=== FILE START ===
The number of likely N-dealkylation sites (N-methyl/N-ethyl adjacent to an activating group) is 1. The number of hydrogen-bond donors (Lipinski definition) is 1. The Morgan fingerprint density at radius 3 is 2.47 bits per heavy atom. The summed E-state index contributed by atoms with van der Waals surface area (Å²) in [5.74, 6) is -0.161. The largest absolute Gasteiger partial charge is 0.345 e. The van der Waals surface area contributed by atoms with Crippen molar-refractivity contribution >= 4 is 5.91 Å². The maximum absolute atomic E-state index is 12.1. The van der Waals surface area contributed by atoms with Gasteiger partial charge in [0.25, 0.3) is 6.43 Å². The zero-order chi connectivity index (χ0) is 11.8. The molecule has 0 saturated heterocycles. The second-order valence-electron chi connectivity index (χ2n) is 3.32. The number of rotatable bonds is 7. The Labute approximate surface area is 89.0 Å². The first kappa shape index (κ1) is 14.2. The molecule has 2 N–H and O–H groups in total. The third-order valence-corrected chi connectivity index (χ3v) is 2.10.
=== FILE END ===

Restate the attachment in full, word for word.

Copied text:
The number of likely N-dealkylation sites (N-methyl/N-ethyl adjacent to an activating group) is 1. The number of hydrogen-bond donors (Lipinski definition) is 1. The Morgan fingerprint density at radius 3 is 2.47 bits per heavy atom. The summed E-state index contributed by atoms with van der Waals surface area (Å²) in [5.74, 6) is -0.161. The largest absolute Gasteiger partial charge is 0.345 e. The van der Waals surface area contributed by atoms with Crippen molar-refractivity contribution >= 4 is 5.91 Å². The maximum absolute atomic E-state index is 12.1. The van der Waals surface area contributed by atoms with Gasteiger partial charge in [0.25, 0.3) is 6.43 Å². The zero-order chi connectivity index (χ0) is 11.8. The molecule has 0 saturated heterocycles. The second-order valence-electron chi connectivity index (χ2n) is 3.32. The number of rotatable bonds is 7. The Labute approximate surface area is 89.0 Å². The first kappa shape index (κ1) is 14.2. The molecule has 2 N–H and O–H groups in total. The third-order valence-corrected chi connectivity index (χ3v) is 2.10.